Call of Duty has returned and this time it has Treyarch leading the way to bring the goods. The question here is, could they really duplicate the magic that Infinite Ward crafted with MW and MW2? The answer is yes and no.
Dear readers, as you have learned in the past with my writing I enjoy starting with the positives before I dive into the negatives. So, with that said, let’s talk about the single-player mode.
Call of Duty: Black Ops doesn’t pull any punches in the single-player mode. They come in storming with what seems at first an intriguing story and they don’t apologize along the way. You start out by playing Mason (Sam Worthington), who is captured and interrogated quite rudely, while he flashing back to recall events for an unknown captor. Besides struggling with his Australian accent, Worthington’s Mason is also struggles with recalling certain events through his military stint and staying focus without jumping around too much. Taking on the role of Mason is a trip; no literally it’s like tripping. You find yourself playing very disjointed missions that jump around, similar to the style of Call of Duty: World at War and engaging you first-person skills to eliminate the likes of Cuba’s Castro, stopping a missile launch, escaping a Russian prison and flying in an SR-71; and other things of course. What’s interesting about this style of play, and all of this jumping around, is that the game continually and without apology moves forward and you somehow like it. It’s an interesting way of doing things and it does progress the story along, although you can’t really figure out what the hell is going on until a little bit later.
What this type of storytelling also does for Call of Duty: Black Ops is it doesn’t have to connect the plot points at all. It allows for Treyarch to basically do what they want with each mission. If they wanted to send you up to destroy the moon they could certainly fit it in there, if they wanted to because Mason getting tortured is a device that pretty much leaves the door open for every possibility. Much like his captors you won’t be able to tell if Mason is creating this in his mind or if its really already happened. It’s a brilliant way to tell a story, but again it does remind me a lot of how World at War told its story, which was slightly disappointing. Modern Warfare 1/2 had brilliant, very connected plot points that produced strong stories. This one seems to be surgically put together, even though you’ll still have a blast.
All in all the atmosphere is built fine, but it may not be completely built properly. Of course, all of this is moot because you’ll be in love with the scale of the presentation and the intense moments Treyarch has put together for you. For example, when you enter Vietnam for the first time you’re immediately thrown into a massive bit of combat. The environment is epic in scale and detailed as hell. You’ll find dust filled explosions around you, shouting enemies, endless landscapes and enough war to make anyone with a strong stomach feel very uncomfortable. On top of all this, you’re put into situations that are more than a bit challenging for a single-player to handle. Sticking with Vietnam, you’re put into a situation where you have to take back an ammunition depot and storm a trench at the bottom of the hill, while being attacked brutally. The shear size of this mission on regular mode will take you at least 30 minutes to complete. There’s a lot ducking, a lot of thinking and a helluva lot of restarting. The mission is massive and difficult and it’s perfect to keep the atmosphere of the game intact.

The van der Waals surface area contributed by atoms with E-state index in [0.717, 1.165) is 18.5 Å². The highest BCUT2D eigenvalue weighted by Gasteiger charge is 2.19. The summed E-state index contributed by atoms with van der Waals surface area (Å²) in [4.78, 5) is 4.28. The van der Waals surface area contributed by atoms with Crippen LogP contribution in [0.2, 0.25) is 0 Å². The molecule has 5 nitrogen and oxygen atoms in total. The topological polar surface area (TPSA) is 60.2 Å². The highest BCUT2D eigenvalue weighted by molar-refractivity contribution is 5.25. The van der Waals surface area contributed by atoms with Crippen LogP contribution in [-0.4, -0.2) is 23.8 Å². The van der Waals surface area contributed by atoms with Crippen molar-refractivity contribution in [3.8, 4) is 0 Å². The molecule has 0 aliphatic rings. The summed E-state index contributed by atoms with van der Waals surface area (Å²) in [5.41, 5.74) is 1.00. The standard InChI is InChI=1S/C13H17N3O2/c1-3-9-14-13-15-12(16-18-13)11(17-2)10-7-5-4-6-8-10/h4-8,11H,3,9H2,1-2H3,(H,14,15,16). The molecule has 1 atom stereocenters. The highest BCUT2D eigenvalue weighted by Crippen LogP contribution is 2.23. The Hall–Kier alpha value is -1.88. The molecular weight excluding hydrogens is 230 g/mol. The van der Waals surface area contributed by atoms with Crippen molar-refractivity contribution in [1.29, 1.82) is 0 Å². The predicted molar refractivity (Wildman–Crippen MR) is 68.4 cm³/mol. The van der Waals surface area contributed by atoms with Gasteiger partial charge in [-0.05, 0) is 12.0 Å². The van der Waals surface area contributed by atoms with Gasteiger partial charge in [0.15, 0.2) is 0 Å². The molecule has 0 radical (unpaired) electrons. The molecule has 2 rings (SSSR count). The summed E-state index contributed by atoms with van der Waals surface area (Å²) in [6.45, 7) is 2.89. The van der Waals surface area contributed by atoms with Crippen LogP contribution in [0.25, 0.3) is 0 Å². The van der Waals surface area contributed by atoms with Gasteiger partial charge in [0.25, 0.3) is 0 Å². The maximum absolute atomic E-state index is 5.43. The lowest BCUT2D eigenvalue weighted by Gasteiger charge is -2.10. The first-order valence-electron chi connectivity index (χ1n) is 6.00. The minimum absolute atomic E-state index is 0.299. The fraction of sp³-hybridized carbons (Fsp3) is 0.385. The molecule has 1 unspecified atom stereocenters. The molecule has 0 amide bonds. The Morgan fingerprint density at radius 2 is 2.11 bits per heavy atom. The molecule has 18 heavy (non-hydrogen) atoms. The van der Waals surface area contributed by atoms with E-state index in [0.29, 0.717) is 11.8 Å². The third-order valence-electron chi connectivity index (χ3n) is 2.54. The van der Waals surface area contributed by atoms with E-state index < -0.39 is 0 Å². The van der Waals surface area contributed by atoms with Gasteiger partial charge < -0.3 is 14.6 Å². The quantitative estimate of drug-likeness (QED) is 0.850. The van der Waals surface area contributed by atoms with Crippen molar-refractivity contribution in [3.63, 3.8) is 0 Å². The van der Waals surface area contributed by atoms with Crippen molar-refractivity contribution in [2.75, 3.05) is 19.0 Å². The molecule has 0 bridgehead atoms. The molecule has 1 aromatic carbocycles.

Outside of the sharp visuals, and some great audio (if you have a 5.1 – 7.1 system you’re going to be in love with the way the audio is structure), you also get some variety in terms of what you can do in the war. Sure you get the typical ‘pick up gun and shoot’ method of doing things in Call of Duty: Black Ops, but it wouldn’t be a CoD game without some different modes of war. For example, you do get to experience what its like in an SR-71 helicopter. Unlike Medal of Honor, you get a bit more control over the beast of the machine and it works a lot less clunkier. You also get to get on the back of jeep and fire guidance missiles at oncoming tanks. Once the missiles are fired you actually get to control the suckers with your analog stick. It’s definitely a lot tougher than it sounds. Anyway, much like previous CoDs you get a large variety of different ways to play the game and it works well.
Wrapping up the single-player mode positives, the game handles really well. You get some minor tweaks in the controls that make any Medal of Honor nut smoothly transition into Call of Duty: Black Ops. Single-player mode brings about 6-10 hours of gameplay and it does have some replay value thanks to an extremely difficult ‘hardcore’ mode. Hell, regular mode is difficult enough; hardcore mode is nearly impossible. Still, you’ll want to at least give that a go before you decide to start your mission, as the hard work is rewarded.
With every good there is an evil. With every positive there is a negative, and Call of Duty: Black Ops does have some negatives to it.
One of the biggest, glaring negatives to the single-player mode is the complete lack of AI in both friends and enemies. Having played Medal of Honor for a good two months, I’ve come to expect my FPS soldiers to help me in a jam. I’ve also come to expect my enemies, again thanks to Medal of Honor, to not just focus on me and not to repeatedly show up in the same area over and over again. Call of Duty: Black Ops is plagued with AI issues, as you will get virtually no help from your teammates. For example, going back to Vietnam you team up with another soldier to storm the hill I was talking about previously. You work with this guy to go down to the trenches of a hill and go up with him to storm the enemies on top of another hill. Well, on the way down this guy yells at you the entire way to man a gun and clear a path towards the trench at the bottom of the first hill. You do this, but something interesting happens when he gets to a stopping point; he begins to selectively start shooting in a massive enemy invasion. Imagine that you’re pinned down with this guy and you’re almost to your checkpoint. When my character looked over to his character, during the heat of this particular battle, he was standing completely upright and not firing or reacting to the shitstorm of bullets around us. Funnily enough, he wasn’t getting killed either.